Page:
March 1st: Visited Kiyozumi temple. Was quite high and engaged a guide; view was fine, ascended about 1 ri. The front of the gate of the temple is slanting road along which were many restaurants, all of them being rather stylish unusual for such a locality. Within the temple ground were good many cherry trees and all in full bloom. Had a good view of Konpirasan. Here I smoked and rested. At tea house called Masuya took lunch. In the opposite tea house there was a big party of people including some official of locality, much in display. In the main temple there were many ema (paintings of votive offering), among them were very old ones of warriors, of Tenjin and Kurumabiki, some of them in very queer style. The houses in this street were mostly making interior fittings. The peasant girls were carrying things on their heads down the hill for purpose of peddling. The custom of old and young seemed quite simple and tasteful. In afternoon returned to Hamaogi. In the evening rice was pounded to make mochi mixed with millet and offer to the doll's festival.
March 2nd: Did not feel well in morning. Postponed to start. Painted three rolls for kakemono.
March 3rd: Rainy. From the relative of the house a bottle of sake was gifted. Had feast. Painted a little. In evening Tokogen the barber came and had feast.
March 4th: About noon started on horseback. Went on passing Mayebara, Isomura, Namita, Termen, Bentenjima, Shima-no-Nizayemon, Shodayuzaki, Yemi, Wada - all being along the coast, rocks were plenty; by beach the view exquisite, beyond capability of describing with brush. At Wada left horse and at Matsuda-Yeki lodged at Aburaya, was aiyado that night (here he gives two hokku - short poems).
March 5th: During morning did some painting. Then by horse went to Nako and leaving horse there visited Kwanzeon. The view at top of the hill was fine. From there lost the way and wandered for one ri. Then hired horse again. The view at Kinonezaka Pass was fine. Lunched and rested at Ichibuno-shiku, and continued on the horse. The view of Katsuyama was fine, visited temple Rakwanji at Hoda, made lodge for night at Kanaya. Had to share room with six men from Boshu. The rain kept off till morning.
March 6th: Started without any raincoat. At Tenjinzan no boat could be had, so hurried on to Kisarazu but by question of one second missed boat. Lunched at Isekyu and lodge at Nagasugaya.
March 7th: Half-cloudy. Painted a little. Was persuaded not to go aboard on account of the wind not favourable. Seeing four boats sailing out regretted of not going on. Went to see the cherry blossoms at Yakushido but was not in the mood of enjoying. (Here he give one each of uta (poem) and hokku, in former expressing his feeling of the occasion.)
There is no description of the 8th. Probably he had sailed on the 8th and safely returned to Yedo.
Mr. Kojima's note. - The above diaries were copied from the copied manuscript biographies of Ukiyoye Utagawa Artists (owned by the library attached to Imperial University Library), and except very slight change of kana it is exactly like that of original. Hiroshige's own diary, I was told to be in possession of the Imperial University Library. (This library was completely destroyed with its contents at the fire. - K. M.)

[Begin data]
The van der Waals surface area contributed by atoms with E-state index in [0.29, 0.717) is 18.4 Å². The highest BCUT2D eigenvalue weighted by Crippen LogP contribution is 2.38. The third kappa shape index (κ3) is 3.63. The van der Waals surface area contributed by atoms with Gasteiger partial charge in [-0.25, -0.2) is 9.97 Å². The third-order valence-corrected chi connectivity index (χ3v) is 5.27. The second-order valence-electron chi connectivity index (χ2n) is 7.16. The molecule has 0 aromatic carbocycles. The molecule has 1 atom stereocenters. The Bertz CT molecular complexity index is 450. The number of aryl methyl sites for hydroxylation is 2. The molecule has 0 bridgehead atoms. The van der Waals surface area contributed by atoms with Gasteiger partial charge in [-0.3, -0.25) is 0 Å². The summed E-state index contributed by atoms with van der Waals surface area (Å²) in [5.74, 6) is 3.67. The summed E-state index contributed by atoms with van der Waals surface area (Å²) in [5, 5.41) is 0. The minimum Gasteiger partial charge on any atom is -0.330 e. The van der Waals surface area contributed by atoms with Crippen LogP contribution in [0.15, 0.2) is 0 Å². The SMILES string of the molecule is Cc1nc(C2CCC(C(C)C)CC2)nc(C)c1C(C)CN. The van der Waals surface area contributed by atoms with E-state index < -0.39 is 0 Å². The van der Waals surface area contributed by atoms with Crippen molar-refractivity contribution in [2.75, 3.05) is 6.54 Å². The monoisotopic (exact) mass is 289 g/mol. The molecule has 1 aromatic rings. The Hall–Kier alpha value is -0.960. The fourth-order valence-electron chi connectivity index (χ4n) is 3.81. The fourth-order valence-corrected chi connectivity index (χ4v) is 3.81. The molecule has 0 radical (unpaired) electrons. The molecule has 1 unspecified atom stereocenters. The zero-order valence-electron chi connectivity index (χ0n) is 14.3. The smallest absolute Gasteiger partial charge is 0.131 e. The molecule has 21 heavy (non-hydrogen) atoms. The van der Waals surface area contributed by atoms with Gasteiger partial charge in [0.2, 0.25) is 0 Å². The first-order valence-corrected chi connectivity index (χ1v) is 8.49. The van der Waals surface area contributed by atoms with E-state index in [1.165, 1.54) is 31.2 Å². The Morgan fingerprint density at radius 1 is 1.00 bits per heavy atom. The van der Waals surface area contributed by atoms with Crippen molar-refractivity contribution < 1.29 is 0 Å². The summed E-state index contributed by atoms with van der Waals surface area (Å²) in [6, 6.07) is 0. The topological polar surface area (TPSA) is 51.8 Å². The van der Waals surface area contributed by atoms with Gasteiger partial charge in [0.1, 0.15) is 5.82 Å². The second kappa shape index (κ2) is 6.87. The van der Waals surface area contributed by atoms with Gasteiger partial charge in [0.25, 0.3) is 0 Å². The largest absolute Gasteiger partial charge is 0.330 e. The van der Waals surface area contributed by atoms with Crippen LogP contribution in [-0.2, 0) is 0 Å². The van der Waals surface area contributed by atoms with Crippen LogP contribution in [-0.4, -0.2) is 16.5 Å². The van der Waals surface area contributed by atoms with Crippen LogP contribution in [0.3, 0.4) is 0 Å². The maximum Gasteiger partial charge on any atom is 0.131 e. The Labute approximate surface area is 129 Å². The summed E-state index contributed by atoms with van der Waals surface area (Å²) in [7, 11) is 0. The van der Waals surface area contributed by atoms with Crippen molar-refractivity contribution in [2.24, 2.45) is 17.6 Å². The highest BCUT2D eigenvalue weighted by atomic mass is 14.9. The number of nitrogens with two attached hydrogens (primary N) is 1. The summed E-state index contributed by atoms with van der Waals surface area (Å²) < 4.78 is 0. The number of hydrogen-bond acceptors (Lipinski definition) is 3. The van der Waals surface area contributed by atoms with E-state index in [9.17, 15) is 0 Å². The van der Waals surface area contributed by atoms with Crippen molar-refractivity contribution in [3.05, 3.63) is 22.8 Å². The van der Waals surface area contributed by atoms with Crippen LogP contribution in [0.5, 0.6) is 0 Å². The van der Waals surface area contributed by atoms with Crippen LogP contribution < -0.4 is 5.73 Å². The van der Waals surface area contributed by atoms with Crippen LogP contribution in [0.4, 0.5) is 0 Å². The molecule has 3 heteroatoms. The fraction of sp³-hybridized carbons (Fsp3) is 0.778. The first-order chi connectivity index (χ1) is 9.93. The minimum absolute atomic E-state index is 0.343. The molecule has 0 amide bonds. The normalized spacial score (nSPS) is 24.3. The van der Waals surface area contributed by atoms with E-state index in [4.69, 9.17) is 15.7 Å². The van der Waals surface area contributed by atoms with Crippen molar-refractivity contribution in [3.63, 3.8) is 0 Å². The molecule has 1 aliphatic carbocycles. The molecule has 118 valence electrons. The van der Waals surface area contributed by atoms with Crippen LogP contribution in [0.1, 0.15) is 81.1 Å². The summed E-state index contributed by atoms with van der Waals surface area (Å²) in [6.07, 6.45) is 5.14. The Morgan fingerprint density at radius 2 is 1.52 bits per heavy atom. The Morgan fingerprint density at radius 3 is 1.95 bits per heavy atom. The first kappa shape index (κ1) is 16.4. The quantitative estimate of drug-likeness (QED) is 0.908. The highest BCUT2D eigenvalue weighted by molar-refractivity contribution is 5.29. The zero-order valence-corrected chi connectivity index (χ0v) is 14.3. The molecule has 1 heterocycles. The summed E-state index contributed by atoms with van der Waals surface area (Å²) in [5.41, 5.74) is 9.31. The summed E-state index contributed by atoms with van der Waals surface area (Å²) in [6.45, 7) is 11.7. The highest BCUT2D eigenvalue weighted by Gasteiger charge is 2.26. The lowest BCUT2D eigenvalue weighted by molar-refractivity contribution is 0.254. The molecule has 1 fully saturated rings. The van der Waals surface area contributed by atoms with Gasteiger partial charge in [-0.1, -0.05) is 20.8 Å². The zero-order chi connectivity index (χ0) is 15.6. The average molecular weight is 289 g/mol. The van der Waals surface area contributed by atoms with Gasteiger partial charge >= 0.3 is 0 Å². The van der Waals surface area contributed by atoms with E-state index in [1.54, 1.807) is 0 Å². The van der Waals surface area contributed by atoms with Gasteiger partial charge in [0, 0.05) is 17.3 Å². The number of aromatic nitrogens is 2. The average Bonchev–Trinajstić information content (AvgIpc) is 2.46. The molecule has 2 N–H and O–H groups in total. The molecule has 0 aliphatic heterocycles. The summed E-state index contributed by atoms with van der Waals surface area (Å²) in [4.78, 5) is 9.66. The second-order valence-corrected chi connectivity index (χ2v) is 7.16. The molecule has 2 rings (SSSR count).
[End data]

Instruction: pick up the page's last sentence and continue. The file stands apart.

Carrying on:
If these fragments throw but little light on Hiroshige's practice of the art by which he is best known, they are not devoid of compensation to the student. For they are singularly human documents. One of the most acute and best-informed of Japanese critics, from both Eastern and Western points of view, Mr. Yone Noguchi, in an essay published ten years ago, asked, Where is the other artist, East or West, whose life-story is so little known as Hiroshige's ? In the light of these revelations, the answer must be that there are many such. We can read the man's character very plainly from these casual but intimate jottings; and the present writer sees therein much that is reflected in his work. He presents himself as a friendly, sociable soul, fond of good company and good food and drink and apt to resent failure in these important matters. His outlook on life is simple and direct; his appreciation of the beauties of Nature inexhaustible, and not without the humility of an artist who knows his limitations (the view exquisite, beyond capability of describing with brush). When work is to be done, it is put through without delay; and when on the road, he lost no time. He has a keen instinct for a story; and, at appropriate moments, one of those little poems in which his class indulged, is easily forthcoming. His tastes and accomplishments are those of the social order to which he belonged; and, if occasion had arisen, we can well imagine him describing himself, not without pride, in the words of his great contemporary, who claimed the title Hokusai, Peasant. This must not be forgotten. Hiroshige was an artisan; and his high achievement, the influence of which has been and still is potent among artists of every degree throughout the sphere of Western civilization, was, in the first place, a message to his own people, of his own degree, unknown to and unaided by aristocratic patronage of any kind whatsoever.